War of the Rebellion: Serial 016 Page 0371 Chapter XXIV. CAMPAIGN IN NORTHERN VIRGINIA.

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the field. He advanced alone on the night of the 29th of August to within 30 paces of the enemy's line, for the purpose of rescuing several of our men who were about to be captured. Disregarding the summons to surrender, he received the fire of the line in front of him, which did him no injury, but killed, his horse under him.

For a statement, of the killed, wounded, and missing I respectfully refer you to the sub-reports herewith forwarded.

I am, captain, your obedient servant,

A. DOUBLEDAY,

Brigadier General Vols., Commanding Second Brigade.

Captain R. CHANDLER,

Assistant Adjutant-General.

Numbers 30. Report of Major Edward Pye, Ninety-fifth New York Infantry, of engagement near Gainesville and battles of Groveton and Bull Run.

HDQRS. NINETY-FIFTH REGIMENT NEW YORK VOLS.,

Upton's Hill, Va., September 6, 1862.

CAPTAIN: I have the honor to report that the Ninety-fifth Regiment New York Volunteers, under command of Lieutenant Colonel James B. Post reached Rappahannock Station on the morning of the 20th of August.

On the 21st they, with the other regiments composing General Doubleday's brigade, were ordered forward to support a battery protecting a ford on the right. We remained supporting this battle until August 23. No casualties to the regiment.

August 23. Marched to near Warrenton, and encamped at Warrenton 24th; remained there until Tuesday, 26th; were then ordered to near Warrenton Sulphur Springs to support a battery defending a ford at that place; remained there until August 27. No casualties.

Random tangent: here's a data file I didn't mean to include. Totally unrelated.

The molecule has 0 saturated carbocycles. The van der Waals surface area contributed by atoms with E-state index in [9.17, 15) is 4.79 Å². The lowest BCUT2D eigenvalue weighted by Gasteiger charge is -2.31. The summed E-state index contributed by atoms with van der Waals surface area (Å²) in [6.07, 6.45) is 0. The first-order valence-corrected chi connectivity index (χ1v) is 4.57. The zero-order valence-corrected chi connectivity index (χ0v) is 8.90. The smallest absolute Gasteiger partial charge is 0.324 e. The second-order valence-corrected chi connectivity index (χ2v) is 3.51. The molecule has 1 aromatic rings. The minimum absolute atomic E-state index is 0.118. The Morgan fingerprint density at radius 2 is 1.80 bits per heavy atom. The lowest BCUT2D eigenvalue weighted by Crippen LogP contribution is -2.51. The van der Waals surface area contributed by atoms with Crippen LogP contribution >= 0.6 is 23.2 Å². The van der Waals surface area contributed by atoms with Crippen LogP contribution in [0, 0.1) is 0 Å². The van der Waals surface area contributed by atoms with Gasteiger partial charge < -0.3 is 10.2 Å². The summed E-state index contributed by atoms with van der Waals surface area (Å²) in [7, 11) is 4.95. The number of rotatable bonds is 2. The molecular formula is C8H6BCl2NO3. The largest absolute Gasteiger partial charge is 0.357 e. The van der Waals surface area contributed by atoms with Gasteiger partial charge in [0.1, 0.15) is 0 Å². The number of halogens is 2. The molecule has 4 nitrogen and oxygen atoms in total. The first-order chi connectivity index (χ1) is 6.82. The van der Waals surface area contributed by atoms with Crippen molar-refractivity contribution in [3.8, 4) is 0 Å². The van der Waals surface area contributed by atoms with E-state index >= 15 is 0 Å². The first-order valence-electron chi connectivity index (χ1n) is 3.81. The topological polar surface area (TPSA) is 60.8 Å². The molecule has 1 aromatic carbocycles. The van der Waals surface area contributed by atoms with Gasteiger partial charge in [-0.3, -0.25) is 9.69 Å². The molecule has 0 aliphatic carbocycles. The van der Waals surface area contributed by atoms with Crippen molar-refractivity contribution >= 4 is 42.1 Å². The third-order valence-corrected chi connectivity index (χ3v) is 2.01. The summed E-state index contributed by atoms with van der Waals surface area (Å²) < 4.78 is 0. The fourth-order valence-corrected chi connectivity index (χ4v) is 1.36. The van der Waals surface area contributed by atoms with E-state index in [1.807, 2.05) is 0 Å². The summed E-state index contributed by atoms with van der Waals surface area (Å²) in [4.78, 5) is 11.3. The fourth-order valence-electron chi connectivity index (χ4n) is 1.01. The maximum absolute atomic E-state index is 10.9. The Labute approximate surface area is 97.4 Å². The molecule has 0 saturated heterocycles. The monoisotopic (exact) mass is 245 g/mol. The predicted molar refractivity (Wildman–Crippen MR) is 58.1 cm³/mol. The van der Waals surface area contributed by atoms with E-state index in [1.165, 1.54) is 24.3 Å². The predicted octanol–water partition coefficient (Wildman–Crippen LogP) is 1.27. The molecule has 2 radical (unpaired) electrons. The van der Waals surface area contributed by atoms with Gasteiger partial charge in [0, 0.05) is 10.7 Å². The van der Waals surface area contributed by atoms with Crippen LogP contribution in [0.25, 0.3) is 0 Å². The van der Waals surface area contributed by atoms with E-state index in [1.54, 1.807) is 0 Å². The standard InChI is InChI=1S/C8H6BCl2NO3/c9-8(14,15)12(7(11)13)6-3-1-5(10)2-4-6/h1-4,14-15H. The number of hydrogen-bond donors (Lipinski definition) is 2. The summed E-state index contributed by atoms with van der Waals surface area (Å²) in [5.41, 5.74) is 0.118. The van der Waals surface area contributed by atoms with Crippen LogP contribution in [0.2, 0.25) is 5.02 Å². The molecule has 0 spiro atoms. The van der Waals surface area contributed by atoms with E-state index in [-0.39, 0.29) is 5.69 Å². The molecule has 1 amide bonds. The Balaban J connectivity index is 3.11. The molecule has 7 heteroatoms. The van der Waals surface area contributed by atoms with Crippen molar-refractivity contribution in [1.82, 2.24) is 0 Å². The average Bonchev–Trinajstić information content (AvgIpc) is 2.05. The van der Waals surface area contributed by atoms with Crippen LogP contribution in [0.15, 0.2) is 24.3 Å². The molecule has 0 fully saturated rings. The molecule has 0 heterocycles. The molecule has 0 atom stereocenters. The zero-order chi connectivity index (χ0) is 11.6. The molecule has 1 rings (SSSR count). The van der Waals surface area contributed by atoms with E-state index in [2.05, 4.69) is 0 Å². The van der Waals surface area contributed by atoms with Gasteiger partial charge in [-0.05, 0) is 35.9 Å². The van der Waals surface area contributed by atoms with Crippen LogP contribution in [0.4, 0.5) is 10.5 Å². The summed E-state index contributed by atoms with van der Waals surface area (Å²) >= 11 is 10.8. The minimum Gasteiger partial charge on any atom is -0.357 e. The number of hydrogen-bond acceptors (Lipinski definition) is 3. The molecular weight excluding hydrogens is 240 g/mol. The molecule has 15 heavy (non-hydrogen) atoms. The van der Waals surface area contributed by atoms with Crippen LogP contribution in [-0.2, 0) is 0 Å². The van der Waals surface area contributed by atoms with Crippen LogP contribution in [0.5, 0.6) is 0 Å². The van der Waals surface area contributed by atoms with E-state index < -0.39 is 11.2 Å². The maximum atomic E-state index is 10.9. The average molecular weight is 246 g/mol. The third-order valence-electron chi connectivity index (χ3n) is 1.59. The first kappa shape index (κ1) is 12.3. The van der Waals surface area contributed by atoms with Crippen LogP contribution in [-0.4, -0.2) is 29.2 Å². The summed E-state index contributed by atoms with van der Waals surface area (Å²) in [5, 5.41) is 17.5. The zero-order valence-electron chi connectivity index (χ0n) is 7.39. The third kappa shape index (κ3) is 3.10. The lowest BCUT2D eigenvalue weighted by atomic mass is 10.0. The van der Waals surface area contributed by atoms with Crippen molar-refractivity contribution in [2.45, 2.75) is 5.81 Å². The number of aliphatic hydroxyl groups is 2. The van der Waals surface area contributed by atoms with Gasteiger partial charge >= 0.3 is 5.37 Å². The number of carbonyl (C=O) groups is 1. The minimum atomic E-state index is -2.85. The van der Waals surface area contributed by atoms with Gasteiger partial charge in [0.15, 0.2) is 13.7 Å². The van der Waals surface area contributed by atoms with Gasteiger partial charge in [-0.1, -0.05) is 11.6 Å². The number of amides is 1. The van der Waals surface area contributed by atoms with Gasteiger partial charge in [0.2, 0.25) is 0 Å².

August 27. Marched toward Centerville; encamped near Gainesville.

On the 28th, while advancing on the road from Gainesville, suddenly came upon a masked battery. This regiment advanced along the road under a shower of shot and shell. Arriving at a wood we found General Gibbon's brigade engaged with the enemy. This regiment was ordered into a field to support a battery, and there remained until an early hour in the morning, when we marched to Manassas Junction, and there remained until noon. At noon marched toward the battle-field at Groveton. We were sent forward toward evening to pursue the enemy, who were said to be retreating; found the enemy, but did not see them retreat. A deadly fire from three sides welcomed and drove us back. The regiment rallied and advanced four times, but at each advance were met with a fire more deadly than the first.

Special mention should be made of Sergeants McManus and Hoagg, color-bearers who bore our colors into the forefront of the fight; also of Captain William Bloodgood, of Company G, and Captain Abram S. Gurnee of Company B, who, stepping to the front led the way to the brow of the hill and into the face of the enemy. First Lieutenant Henry M. Jennings, Company C; First Lieutenant E. W. Andrews, Company K, and Second Lieutenant Abram Snedeker, Company H, deserve mention for their bravery. Adjt. E. L. Barnes proved very efficient in rallying the regiment, and showed great personal bravery and daring. In this en